With classrooms closed and remote learning the new normal for billions of students around the world, methods for delivering instruction are changing. The use of video conferencing, live streaming, and recorded videos are on the rise.
Teachers record themselves lecturing; upload that recording to their YouTube channel; share with students. It’s simple, right? Actually, it’s not simple at all.
For years, YouTube has been the most challenging site for schools to keep safe and appropriate. Its increased use, and from home, only exacerbates the dangers of YouTube — if appropriate steps aren’t taken with a web filtering solution that includes advanced video controls.
1. Comments should be blocked
The comments on YouTube videos are so rife with vulgarity, bullying, and predatory behavior that Alphabet company was forced to disable comments on videos featuring minors. That’s a start, but with students viewing more videos, schools need to go farther: disable comments on ALL videos and keep the discussions about instruction in safer locations, such as your LMS.
2. Sidebar and recommended videos should be blocked
Much has been written about the way YouTube algorithms serve up one video after the next, taking a viewer into a rabbit hole of increasingly radicalizing and dangerous content. Block sidebar and recommended videos to keep students focused on the curriculum given.
3. Age controls should be used
YouTube provides age controls that can help prevent access to adult and inappropriate content. A more comprehensive approved is recommended (see #4 below) but this is a good base setting.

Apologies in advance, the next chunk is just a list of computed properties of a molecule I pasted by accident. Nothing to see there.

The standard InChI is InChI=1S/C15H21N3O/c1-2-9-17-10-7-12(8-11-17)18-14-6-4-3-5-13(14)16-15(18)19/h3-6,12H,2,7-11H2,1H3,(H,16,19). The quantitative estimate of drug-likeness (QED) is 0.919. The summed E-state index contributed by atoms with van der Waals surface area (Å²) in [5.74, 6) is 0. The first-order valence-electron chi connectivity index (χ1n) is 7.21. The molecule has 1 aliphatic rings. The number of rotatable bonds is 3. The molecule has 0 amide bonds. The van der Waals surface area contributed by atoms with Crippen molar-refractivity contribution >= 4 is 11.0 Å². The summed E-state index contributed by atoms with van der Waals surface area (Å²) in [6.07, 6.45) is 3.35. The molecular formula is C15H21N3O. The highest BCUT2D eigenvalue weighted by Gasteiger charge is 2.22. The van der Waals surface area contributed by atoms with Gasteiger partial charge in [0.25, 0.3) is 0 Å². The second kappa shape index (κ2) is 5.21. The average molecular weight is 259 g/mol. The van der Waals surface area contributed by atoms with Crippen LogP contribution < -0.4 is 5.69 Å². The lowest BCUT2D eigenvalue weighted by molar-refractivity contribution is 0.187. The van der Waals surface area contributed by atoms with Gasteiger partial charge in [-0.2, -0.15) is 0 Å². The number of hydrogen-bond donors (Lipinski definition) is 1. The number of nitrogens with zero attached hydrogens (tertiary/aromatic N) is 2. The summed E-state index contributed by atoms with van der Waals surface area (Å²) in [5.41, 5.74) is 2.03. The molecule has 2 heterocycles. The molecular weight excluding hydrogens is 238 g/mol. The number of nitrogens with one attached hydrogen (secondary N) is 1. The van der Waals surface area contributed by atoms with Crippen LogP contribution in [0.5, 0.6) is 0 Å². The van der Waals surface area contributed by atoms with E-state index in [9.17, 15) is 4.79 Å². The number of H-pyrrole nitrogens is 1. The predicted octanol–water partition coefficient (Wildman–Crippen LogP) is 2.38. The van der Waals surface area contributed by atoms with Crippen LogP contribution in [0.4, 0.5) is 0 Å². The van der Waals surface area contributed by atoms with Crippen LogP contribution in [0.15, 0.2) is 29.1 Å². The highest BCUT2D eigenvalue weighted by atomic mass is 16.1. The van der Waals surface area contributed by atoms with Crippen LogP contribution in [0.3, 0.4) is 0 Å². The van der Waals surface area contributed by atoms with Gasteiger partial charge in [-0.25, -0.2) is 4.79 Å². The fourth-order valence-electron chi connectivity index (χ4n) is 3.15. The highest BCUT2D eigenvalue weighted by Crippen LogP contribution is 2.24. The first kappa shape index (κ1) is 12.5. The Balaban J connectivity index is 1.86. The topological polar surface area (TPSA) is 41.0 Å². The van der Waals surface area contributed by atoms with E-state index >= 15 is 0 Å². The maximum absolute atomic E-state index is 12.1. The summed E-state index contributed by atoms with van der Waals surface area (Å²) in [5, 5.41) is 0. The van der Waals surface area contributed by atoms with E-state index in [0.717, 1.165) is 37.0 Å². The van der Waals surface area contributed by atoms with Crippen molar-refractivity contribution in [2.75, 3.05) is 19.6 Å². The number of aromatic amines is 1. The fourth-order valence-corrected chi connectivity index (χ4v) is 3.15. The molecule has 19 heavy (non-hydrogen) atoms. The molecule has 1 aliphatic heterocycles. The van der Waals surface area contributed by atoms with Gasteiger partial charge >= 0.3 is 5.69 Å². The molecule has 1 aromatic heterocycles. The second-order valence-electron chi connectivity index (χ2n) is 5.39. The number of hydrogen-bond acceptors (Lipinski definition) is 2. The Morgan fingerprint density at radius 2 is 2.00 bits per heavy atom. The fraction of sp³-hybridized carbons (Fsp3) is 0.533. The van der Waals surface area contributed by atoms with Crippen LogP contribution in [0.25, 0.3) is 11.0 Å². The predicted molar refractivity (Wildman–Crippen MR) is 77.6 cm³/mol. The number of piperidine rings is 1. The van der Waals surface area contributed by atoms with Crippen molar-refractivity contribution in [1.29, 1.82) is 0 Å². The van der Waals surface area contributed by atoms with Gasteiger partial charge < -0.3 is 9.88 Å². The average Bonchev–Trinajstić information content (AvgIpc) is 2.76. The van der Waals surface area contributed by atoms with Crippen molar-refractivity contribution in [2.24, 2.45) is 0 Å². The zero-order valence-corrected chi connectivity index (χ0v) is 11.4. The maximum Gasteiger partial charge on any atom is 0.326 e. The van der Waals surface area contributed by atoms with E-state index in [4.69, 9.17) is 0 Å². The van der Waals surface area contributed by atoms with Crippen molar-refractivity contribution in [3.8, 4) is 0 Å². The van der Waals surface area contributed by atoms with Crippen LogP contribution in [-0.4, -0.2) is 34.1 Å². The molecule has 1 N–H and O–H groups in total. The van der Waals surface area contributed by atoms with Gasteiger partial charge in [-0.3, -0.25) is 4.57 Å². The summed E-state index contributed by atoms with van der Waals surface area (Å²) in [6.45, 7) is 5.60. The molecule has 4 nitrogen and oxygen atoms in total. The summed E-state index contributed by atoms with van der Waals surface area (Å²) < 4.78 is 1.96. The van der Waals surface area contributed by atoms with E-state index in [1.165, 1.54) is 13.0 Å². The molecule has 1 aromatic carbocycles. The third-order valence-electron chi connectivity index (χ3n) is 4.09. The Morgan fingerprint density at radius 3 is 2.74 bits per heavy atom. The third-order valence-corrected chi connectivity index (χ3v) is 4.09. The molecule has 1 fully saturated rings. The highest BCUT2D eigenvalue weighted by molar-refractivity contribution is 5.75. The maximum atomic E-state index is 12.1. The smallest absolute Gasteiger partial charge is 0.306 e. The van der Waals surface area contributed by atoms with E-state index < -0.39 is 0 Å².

4. Consider controls or limits by time of day
So students are learning online through the day, watching videos, receiving instruction, completing coursework. What happens at midnight? For many students, the school device they now have at home is their first device. Schools can help keep those late-night hours safe by blocking YouTube or turning off internet access overnight.
5. Block adult content
This seems like it should be easy; it’s not. Video uploaders are responsible for choosing the category and audience for their videos; this system is prone to error – both unintentional and malicious. The quantity of content added to YouTube every minute makes it impossible for moderators to review, and some users are actively working to game the automated review systems. YouTube age restrictions are a start – but is far from comprehensive. YouTube Restricted Mode goes farther – but is notoriously difficult to customize with teacher and district content.
6. Ensure access to teacher and district channels
Certainly, teachers will be using Khan Academy and other popular channels for instruction. But they’ll also be creating and uploading their own videos to continue delivering relevant and personalized lessons to students. Schools need a solution that allows you to allow custom lists of videos and channels. This can be challenging when using only YouTube restricted mode.
7. Report on access
Finally, like with most things, the best way to determine if YouTube controls are working is with data. Make sure you’re able to see reports on what videos are being watched, by whom, and when.
Lightspeed Filter works anytime, anywhere – making it the perfect solution for safe remote learning.
Plus it includes advanced video rules and our proprietary Smart Play solution, making it easy for schools to provide safe and customizable access to YouTube. With Lightspeed Filter video rules, schools can:
Only Lightspeed Filter can provide the YouTube protections schools need across platforms – thanks to Smart Play and Smart Agents. Smart Play uses our proprietary categorization engine to allow only appropriate, educational YouTube videos and block the rest in a single click. And our patent-pending Smart Agents installed on devices include a trusted man-in-the-middle proxy system to easily give schools the granular controls and reports that used to only come from complicated proxy, PAC file, and certificate management.
The result? Safe, managed access to YouTube for distance learning and remote instruction — in easy one-click controls.
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